Since a decade, vitamin D, a fat-soluble vitamin, has attracted much attention from scientists and doctors. Studies have found that a lack of vitamin D is responsible for many diseases apart from rickets in children, and osteomalacia or softening of bones, in adults. Scientists now say that bone pain, muscle weakness, obesity, increased blood pressure, depression, diabetes, dementia, cancer, schizophrenia and heart diseases are all associated with the lack of vitamin D.
In a new study, published in the journal Scientific Reports, a team of researchers have found a link between insufficient vitamin D and coronary artery diseases in people having type 2 diabetes mellitus. Coronary artery diseases affect the blood vessels in our body where cholesterol-containing plaque deposit on the walls of the blood vessel and restrict the flow, causing inflammation of the arteries. A complete blockage can lead to chest pain (angina) or a heart attack. The current study involved researchers from the Translational Health Science and Technology Institute (THSTI), Faridabad and the Indian Institute of Chemical Technology (CSIR- IICT), Hyderabad.
Vitamin D comes in two forms—ergocalciferol (D2) and cholecalciferol (D3). Our body synthesises D2 from vegetable sources and D3 is produced by our skin when exposed to UV radiation or can be obtained from fish supplements. Our body then converts the two forms into ‘active metabolites’, which perform essential biological functions in different organs. They also help in the release of vital hormones like insulin by pancreatic cells.
In the current study, the researchers analysed 187 blood samples from human test subjects and divided them into four groups. The first group included those who did not have any history of diabetes or coronary heart diseases. The second group had individuals with a history of type 2 diabetes without other complications. The third group included those with coronary artery diseases, and the fourth group had subjects with coronary heart diseases with a history of type 2 diabetes. The researchers measured the levels of six vitamin D metabolites using liquid chromatography-mass spectrometry (LC-MS).
LC-MS is a technique in analytical chemistry separates mixtures with multiple components and structurally analyses each of these components and identifies them.
“One of the best methods to measure vitamin D levels in the blood is the LC-MS-based method where you can measure more precisely and accurately without interfering with other similar metabolites”, remarks Dr Sanjay K. Banerjee from TSHTI, who is a lead author of the study.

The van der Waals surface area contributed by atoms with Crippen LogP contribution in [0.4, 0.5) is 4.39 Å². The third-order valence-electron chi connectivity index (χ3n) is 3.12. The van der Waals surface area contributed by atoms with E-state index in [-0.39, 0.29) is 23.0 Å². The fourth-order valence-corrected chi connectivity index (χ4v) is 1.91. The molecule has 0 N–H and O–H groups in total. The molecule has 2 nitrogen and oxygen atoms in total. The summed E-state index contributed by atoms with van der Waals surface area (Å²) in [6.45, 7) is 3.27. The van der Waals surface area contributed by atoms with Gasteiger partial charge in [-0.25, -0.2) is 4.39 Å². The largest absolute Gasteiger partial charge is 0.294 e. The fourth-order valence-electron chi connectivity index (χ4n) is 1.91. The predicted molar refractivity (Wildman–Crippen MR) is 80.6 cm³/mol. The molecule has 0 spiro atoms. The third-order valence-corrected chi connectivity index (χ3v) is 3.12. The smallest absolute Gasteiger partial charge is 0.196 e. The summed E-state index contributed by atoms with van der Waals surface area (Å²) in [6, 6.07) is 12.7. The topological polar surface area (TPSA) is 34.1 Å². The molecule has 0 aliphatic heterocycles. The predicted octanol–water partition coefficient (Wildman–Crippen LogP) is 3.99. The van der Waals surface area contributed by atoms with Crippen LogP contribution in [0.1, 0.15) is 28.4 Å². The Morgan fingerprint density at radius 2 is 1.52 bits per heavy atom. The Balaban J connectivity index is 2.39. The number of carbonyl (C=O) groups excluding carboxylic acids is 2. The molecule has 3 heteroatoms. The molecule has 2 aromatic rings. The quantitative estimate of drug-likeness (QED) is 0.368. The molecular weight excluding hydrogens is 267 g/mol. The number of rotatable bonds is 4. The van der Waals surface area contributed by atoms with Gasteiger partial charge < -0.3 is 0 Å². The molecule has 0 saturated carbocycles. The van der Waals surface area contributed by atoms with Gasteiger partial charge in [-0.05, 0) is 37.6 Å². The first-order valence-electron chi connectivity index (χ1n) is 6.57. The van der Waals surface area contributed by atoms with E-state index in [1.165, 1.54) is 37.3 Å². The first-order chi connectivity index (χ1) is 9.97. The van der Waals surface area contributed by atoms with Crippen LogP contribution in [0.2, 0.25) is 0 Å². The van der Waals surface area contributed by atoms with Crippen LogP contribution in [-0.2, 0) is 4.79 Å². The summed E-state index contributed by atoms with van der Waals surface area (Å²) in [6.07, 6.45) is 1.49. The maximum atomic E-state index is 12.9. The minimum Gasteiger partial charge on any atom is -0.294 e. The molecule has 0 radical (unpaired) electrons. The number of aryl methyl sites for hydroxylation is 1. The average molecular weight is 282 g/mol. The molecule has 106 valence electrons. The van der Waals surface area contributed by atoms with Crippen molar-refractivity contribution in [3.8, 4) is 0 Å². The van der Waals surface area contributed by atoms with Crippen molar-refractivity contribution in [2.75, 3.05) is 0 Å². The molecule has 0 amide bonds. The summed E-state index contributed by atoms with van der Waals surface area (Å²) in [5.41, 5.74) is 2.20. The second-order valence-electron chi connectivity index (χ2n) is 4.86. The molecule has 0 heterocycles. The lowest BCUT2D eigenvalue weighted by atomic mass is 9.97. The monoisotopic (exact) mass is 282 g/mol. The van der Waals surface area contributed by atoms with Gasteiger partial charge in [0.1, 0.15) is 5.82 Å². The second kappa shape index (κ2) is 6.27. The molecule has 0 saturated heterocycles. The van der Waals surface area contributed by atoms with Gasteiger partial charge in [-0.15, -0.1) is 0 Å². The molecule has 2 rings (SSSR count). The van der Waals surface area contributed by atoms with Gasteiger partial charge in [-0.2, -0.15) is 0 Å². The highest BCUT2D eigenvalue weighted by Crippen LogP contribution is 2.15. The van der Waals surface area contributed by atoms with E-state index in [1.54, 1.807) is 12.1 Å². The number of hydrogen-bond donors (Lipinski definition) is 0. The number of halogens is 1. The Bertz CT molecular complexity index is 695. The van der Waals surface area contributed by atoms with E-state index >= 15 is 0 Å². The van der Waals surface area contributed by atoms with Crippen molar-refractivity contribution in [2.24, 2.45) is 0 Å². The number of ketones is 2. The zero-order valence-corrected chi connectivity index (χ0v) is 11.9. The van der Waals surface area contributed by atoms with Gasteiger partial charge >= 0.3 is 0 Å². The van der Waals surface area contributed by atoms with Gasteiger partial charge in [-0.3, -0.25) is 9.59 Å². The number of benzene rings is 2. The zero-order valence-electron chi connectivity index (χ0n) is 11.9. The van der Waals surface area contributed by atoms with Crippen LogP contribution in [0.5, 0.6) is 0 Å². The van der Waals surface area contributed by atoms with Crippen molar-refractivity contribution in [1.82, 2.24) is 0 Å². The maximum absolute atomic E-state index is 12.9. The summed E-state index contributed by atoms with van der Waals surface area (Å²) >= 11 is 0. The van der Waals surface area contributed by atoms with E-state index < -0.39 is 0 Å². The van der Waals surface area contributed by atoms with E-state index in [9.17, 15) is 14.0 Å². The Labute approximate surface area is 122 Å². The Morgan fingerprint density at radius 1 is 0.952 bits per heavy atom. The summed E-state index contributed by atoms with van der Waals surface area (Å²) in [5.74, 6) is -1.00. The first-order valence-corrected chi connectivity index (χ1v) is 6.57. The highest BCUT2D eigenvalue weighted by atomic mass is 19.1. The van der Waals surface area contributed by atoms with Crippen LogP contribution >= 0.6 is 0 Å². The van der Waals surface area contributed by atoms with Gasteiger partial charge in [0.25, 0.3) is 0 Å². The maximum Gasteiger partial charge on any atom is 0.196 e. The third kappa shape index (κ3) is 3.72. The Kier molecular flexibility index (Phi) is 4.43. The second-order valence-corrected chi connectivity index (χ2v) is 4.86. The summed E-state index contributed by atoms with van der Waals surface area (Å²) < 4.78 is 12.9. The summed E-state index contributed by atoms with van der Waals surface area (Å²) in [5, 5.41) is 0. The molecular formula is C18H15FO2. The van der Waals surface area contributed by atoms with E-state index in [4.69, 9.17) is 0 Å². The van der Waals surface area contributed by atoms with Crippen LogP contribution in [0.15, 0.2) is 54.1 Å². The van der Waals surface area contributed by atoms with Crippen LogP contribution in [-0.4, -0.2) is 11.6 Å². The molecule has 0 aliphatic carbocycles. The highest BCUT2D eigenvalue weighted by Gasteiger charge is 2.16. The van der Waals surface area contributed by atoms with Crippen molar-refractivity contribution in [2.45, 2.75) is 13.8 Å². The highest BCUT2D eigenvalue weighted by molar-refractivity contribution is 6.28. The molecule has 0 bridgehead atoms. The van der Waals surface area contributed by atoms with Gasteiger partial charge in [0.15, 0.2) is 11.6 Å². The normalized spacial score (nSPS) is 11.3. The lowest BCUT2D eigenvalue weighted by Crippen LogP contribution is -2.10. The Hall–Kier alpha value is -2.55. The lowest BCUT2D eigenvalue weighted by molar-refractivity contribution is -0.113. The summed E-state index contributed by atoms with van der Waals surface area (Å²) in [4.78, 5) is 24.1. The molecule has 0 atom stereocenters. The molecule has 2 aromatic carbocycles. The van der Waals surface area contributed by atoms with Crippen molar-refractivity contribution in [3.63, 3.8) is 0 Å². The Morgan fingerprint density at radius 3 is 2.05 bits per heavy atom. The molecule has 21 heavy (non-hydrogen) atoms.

India has a long history of vitamin D deficiency as about 70-80% of the population suffers from it. The increased awareness about the importance of vitamin D has led to a trend of checking its levels in the body. Since vitamin D is found in many forms in our body, we are yet to figure out which of these are responsible for various diseases. In clinical practice, e 25-hydroxy D is measured as vitamin D status. Most of the available test procedures often cannot identify all metabolites of vitamin D accurately, resulting in false readings and inaccurate predictions of diseases.
“In our study, we used the LC-MS-based method to identify different vitamin D metabolites that produced inside of our body via liver and kidney. We measured the active form of vitamin D (1,25 dihydroxy vitamin D) which is more important to know. In general, most diagnostic laboratories measured the inactive form of vitamin D (25-hydroxyvitamin D) which needs to convert to an active form after modification in the kidney”, explains Dr R. Srinivas from CSIR-IICT, who is also a lead author of the study.
The researchers found that the levels of all vitamin D metabolites in the fourth group of samples were the lowest compared to the other groups. They performed statistical analysis to predict the incidence of diabetes among individuals with low vitamin D, after considering other factors like age, sex, smoking history, alcoholic history and family history of diabetes. They concluded that individuals with lower levels of 25-hydroxyvitamin D, one of the metabolites, have a risk of developing type 2 diabetes, while those with low levels of 1,25-dihydroxy vitamin D (1,25(OH)D), face a chance of being affected by coronary artery diseases if they have diabetes.
The study is one of the first to associate deficiency of metabolites of vitamin D with diabetes and coronary artery diseases in Indian patients. The findings can help in assessing the risk of developing these diseases in individuals with insufficient vitamin D. The authors acknowledge that their dataset is small and was collected from a single place, which can be a limitation.
“We need to get data from different parts of the country which will help to generalise the conclusion. Similarly, we need one long-term vitamin D supplementation study where we can find the percentage of population move to diabetes and its complication in the presence of sufficient vitamin D levels in their blood”, say Dr Srinivas and Dr Banerjee.